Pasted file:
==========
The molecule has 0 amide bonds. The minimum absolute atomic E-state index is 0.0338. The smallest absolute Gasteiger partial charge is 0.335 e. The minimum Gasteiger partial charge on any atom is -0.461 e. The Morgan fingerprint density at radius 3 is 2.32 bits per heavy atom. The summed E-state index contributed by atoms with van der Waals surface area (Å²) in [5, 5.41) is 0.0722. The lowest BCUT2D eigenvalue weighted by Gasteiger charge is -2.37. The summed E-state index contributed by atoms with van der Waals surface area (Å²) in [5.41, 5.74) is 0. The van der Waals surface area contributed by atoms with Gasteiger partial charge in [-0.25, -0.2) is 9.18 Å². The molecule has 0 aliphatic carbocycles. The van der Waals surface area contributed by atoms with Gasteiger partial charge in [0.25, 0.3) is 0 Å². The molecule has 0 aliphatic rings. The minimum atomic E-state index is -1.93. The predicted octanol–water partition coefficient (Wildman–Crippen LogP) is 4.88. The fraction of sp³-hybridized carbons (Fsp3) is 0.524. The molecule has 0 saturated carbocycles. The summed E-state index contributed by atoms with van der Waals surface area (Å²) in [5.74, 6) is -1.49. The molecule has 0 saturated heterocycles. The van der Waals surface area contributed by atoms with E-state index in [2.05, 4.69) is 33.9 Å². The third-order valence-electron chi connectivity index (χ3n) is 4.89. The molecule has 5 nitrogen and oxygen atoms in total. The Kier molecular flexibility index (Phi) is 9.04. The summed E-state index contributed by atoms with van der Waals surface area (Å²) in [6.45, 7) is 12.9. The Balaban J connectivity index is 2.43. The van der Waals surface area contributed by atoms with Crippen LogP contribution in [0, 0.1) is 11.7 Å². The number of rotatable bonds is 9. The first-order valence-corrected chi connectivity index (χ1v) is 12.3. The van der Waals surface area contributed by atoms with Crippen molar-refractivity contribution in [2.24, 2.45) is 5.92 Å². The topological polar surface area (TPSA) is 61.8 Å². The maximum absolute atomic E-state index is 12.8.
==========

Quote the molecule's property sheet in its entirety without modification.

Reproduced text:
The molecule has 0 amide bonds. The minimum absolute atomic E-state index is 0.0338. The smallest absolute Gasteiger partial charge is 0.335 e. The minimum Gasteiger partial charge on any atom is -0.461 e. The Morgan fingerprint density at radius 3 is 2.32 bits per heavy atom. The summed E-state index contributed by atoms with van der Waals surface area (Å²) in [5, 5.41) is 0.0722. The lowest BCUT2D eigenvalue weighted by Gasteiger charge is -2.37. The summed E-state index contributed by atoms with van der Waals surface area (Å²) in [5.41, 5.74) is 0. The van der Waals surface area contributed by atoms with Gasteiger partial charge in [-0.25, -0.2) is 9.18 Å². The molecule has 0 aliphatic carbocycles. The van der Waals surface area contributed by atoms with Gasteiger partial charge in [0.25, 0.3) is 0 Å². The molecule has 0 aliphatic rings. The minimum atomic E-state index is -1.93. The predicted octanol–water partition coefficient (Wildman–Crippen LogP) is 4.88. The fraction of sp³-hybridized carbons (Fsp3) is 0.524. The molecule has 0 saturated carbocycles. The summed E-state index contributed by atoms with van der Waals surface area (Å²) in [5.74, 6) is -1.49. The molecule has 0 saturated heterocycles. The van der Waals surface area contributed by atoms with E-state index in [2.05, 4.69) is 33.9 Å². The third-order valence-electron chi connectivity index (χ3n) is 4.89. The molecule has 5 nitrogen and oxygen atoms in total. The Kier molecular flexibility index (Phi) is 9.04. The summed E-state index contributed by atoms with van der Waals surface area (Å²) in [6.45, 7) is 12.9. The Balaban J connectivity index is 2.43. The van der Waals surface area contributed by atoms with Crippen LogP contribution in [0, 0.1) is 11.7 Å². The number of rotatable bonds is 9. The first-order valence-corrected chi connectivity index (χ1v) is 12.3. The van der Waals surface area contributed by atoms with Crippen molar-refractivity contribution in [2.24, 2.45) is 5.92 Å². The topological polar surface area (TPSA) is 61.8 Å². The maximum absolute atomic E-state index is 12.8.